The wait-and-see approach is fine for some kids' health problems. But not these 12 symptoms you should never ignore.
The wait-and-see approach is fine for some kids' health problems. But not these 12 symptoms you should never ignore, according to Parents.com.
12. Gaping Cut
A cut that gapes open widely enough that you could stick a cotton swab in it, or that doesn't stop bleeding within a few minutes of applied pressure.
11. Serious Fall
A fall when your child is less than 6 months old, or causes confusion, loss of consciousness, vomiting and/or any damage to the body, such as broken bones.
A swollen tongue, lips or eyes, especially when accompanied by vomiting or itchiness, could mean a severe allergic reaction.
9. Breathing Problems
Blueness or discoloration around the mouth; labored breathing; or panting, grunting or whistling while breathing could mean choking, an asthma attack, pneumonia or a number of other things.
Dry mouth and lips, decreased urination, a flat fontanelle (in an infant), dry skin or skin that stays bunched when you pinch it, or excessive vomiting or diarrhea, likely means dehydration.
A headache that occurs in the early morning or wakes her up in the middle of the night, or that's accompanied by vomiting, could be signs of a migraine or something more serious.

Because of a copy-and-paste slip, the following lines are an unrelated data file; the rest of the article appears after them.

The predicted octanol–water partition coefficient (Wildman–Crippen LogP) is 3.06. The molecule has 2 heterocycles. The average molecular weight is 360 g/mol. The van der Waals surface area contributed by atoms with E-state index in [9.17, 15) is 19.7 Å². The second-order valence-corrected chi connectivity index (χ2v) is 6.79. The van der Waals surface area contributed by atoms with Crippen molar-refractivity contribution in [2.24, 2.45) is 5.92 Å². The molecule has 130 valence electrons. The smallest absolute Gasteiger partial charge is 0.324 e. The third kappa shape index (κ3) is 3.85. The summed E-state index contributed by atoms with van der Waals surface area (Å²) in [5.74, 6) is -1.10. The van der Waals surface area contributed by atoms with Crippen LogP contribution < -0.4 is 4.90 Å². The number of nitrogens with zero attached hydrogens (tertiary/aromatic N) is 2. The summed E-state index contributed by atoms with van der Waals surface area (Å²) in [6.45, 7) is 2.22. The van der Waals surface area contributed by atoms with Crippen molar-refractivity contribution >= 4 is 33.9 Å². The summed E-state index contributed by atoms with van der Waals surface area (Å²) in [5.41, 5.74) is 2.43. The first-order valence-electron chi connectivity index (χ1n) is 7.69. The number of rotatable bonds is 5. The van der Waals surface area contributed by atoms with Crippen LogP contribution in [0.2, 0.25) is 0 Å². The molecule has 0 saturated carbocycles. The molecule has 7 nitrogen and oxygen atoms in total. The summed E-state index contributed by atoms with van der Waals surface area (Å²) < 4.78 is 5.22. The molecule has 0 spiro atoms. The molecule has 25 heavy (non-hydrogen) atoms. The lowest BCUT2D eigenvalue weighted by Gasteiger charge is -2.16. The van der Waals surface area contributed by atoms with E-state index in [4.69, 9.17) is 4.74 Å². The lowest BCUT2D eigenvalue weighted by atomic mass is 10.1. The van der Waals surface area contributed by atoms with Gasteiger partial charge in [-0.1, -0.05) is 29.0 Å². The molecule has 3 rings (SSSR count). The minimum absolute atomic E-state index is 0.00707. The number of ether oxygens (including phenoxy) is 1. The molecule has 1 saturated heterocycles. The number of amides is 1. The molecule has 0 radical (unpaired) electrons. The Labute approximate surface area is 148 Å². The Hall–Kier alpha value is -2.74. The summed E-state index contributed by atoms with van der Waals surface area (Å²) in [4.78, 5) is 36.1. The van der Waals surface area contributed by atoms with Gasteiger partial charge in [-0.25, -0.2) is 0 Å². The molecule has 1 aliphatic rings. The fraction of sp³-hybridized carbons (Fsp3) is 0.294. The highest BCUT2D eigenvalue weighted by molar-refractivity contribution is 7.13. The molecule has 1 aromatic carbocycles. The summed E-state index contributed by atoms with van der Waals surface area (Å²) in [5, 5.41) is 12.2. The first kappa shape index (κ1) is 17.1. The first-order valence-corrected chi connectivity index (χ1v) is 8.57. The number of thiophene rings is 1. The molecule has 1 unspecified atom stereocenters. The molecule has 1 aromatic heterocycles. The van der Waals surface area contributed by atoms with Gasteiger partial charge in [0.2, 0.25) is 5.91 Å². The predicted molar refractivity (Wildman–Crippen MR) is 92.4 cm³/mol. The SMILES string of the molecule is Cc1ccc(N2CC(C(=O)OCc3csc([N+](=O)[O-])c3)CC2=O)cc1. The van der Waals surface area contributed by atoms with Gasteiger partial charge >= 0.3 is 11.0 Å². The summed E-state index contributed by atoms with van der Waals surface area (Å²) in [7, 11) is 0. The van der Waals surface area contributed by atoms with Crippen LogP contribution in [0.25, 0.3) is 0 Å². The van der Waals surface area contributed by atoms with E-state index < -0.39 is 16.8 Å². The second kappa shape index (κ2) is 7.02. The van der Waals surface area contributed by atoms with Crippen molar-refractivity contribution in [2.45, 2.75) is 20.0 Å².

6. Stomach Pain
Stomach pain that's on the lower right side, or that's sudden and crampy and comes and goes, may be appendicitis.
Keep tabs on your child's moles, especially any that she's had since birth, because those have a higher risk of becoming malignant. Alert your doctor if you notice a mole that's irregularly shaped, has ragged borders, is not all one color or is raised.
4. A Rash
A rash that resembles a bull's-eye or consists of tiny red dots that don't disappear when you press the skin, or excessive bruising, can mean Lyme disease or an allergic reaction.
3. Fever With Stiffness
A fever that's accompanied by a stiff neck or headache or a rash that's either bruise-like or looks like tiny red dots can be signs of meningitis.
2. Long-Lasting Fever
A fever that doesn't go down with treatment, or that lasts more than five days, may be signs of a strong infection like bacterial pneumonia.
1. High Fever
A fever that's 100.4 degrees or higher in a baby younger than 3 months; higher than 101 degrees in a baby 3 to 6 months; or higher than 103 degrees in a child 6 months to 2 years old.
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